Almost nothing makes sense in Brush With Danger, a bewilderingly incompetent and inexplicably racist Indonesian action film. Written, directed, and produced by stars Livi and Ken Zheng, Brush With Danger pits sibling immigrants Alice and Ken Qiang against wealthy art forger-cum-underground fight manager Justus Sullivan (Norman Newkirk).
Being the film’s token evil white dude, Sullivan tries to trick the Qiangs into giving him kickboxing purse money and forged paintings after he sees Ken demonstrate his martial arts skills at a Seattle street fair while Alice struggles to sell her — in Ken’s words — “Asian art.” Ken’s clueless but sincere description of his sister’s work is not the Zhengs’ attempt at criticizing immigrants’ capitulation to natives’ apathy: That’s just how the film’s stick-figure characters talk.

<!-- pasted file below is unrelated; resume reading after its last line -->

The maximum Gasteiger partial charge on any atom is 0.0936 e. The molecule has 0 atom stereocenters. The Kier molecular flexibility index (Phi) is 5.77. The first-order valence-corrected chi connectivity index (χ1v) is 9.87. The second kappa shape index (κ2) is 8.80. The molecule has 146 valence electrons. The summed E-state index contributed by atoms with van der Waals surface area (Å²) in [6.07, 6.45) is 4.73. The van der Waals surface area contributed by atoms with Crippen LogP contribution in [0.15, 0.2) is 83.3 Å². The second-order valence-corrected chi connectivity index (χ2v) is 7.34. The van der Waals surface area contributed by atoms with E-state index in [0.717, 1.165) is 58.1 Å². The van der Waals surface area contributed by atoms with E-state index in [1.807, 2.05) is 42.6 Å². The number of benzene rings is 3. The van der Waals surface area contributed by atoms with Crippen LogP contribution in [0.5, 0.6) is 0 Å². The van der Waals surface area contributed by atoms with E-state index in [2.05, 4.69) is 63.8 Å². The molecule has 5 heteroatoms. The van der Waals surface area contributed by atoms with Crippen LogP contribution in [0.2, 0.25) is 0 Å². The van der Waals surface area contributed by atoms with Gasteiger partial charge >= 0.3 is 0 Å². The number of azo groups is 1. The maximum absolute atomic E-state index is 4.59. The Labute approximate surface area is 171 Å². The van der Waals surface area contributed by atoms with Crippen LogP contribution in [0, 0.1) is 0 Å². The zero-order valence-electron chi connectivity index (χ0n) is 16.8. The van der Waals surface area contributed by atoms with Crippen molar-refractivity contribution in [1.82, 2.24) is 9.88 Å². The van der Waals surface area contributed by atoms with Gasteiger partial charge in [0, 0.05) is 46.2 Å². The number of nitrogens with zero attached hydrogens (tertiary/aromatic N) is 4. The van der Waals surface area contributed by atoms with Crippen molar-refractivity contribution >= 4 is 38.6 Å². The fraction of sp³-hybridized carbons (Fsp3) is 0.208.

The Qiangs’ Caucasian friend Elizabeth St. Clouds (Stephanie Hilbert) is inadvertently as bad as Sullivan in that sense. While Sullivan disingenuously calls Alice his “favorite Asian artist,” Elizabeth yelps, “Oh, thank God, Asians!” after Ken saves her from a mugger.
You can’t help but wonder which protagonists are supposed to be sympathetic, like when Ken, a fresh-off-the-boat naif, excitedly runs to a window in Sullivan’s home to see if money literally grows on American trees. Brush With Danger‘s few action scenes, all poorly choreographed, do nothing to extenuate the film’s offensive characterizations. Everyone’s ridiculous in the Zhengs’ film, but only some are supposed to be.
This article from the Village Voice Archive was posted on September 17, 2014